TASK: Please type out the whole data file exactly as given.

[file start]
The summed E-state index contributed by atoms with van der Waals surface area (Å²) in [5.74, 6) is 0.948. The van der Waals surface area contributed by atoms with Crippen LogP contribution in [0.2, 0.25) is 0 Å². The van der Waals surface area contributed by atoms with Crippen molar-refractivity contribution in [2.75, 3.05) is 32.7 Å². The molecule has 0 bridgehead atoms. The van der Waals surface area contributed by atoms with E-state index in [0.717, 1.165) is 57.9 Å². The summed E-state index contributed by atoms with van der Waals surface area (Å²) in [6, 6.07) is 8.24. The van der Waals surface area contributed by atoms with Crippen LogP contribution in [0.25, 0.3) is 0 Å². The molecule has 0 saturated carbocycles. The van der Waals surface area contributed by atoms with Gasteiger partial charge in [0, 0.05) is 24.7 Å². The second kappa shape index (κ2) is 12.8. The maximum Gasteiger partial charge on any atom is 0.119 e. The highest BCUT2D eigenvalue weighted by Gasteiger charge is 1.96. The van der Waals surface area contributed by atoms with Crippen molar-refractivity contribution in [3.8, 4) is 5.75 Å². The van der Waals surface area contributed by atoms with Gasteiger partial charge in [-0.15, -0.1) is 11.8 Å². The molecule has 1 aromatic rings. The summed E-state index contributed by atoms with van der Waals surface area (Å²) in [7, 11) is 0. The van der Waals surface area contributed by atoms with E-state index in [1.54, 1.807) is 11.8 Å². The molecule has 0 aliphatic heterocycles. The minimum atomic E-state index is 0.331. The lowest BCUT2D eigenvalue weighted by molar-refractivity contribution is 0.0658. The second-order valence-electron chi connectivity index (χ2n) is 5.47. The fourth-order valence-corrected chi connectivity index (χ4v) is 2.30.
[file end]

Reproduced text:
The summed E-state index contributed by atoms with van der Waals surface area (Å²) in [5.74, 6) is 0.948. The van der Waals surface area contributed by atoms with Crippen LogP contribution in [0.2, 0.25) is 0 Å². The van der Waals surface area contributed by atoms with Crippen molar-refractivity contribution in [2.75, 3.05) is 32.7 Å². The molecule has 0 bridgehead atoms. The van der Waals surface area contributed by atoms with E-state index in [0.717, 1.165) is 57.9 Å². The summed E-state index contributed by atoms with van der Waals surface area (Å²) in [6, 6.07) is 8.24. The van der Waals surface area contributed by atoms with Crippen LogP contribution in [0.25, 0.3) is 0 Å². The molecule has 0 saturated carbocycles. The van der Waals surface area contributed by atoms with Gasteiger partial charge in [0, 0.05) is 24.7 Å². The second kappa shape index (κ2) is 12.8. The maximum Gasteiger partial charge on any atom is 0.119 e. The highest BCUT2D eigenvalue weighted by Gasteiger charge is 1.96. The van der Waals surface area contributed by atoms with Crippen molar-refractivity contribution in [3.8, 4) is 5.75 Å². The van der Waals surface area contributed by atoms with Gasteiger partial charge in [-0.15, -0.1) is 11.8 Å². The molecule has 1 aromatic rings. The summed E-state index contributed by atoms with van der Waals surface area (Å²) in [7, 11) is 0. The van der Waals surface area contributed by atoms with E-state index in [1.54, 1.807) is 11.8 Å². The molecule has 0 aliphatic heterocycles. The minimum atomic E-state index is 0.331. The lowest BCUT2D eigenvalue weighted by molar-refractivity contribution is 0.0658. The second-order valence-electron chi connectivity index (χ2n) is 5.47. The fourth-order valence-corrected chi connectivity index (χ4v) is 2.30.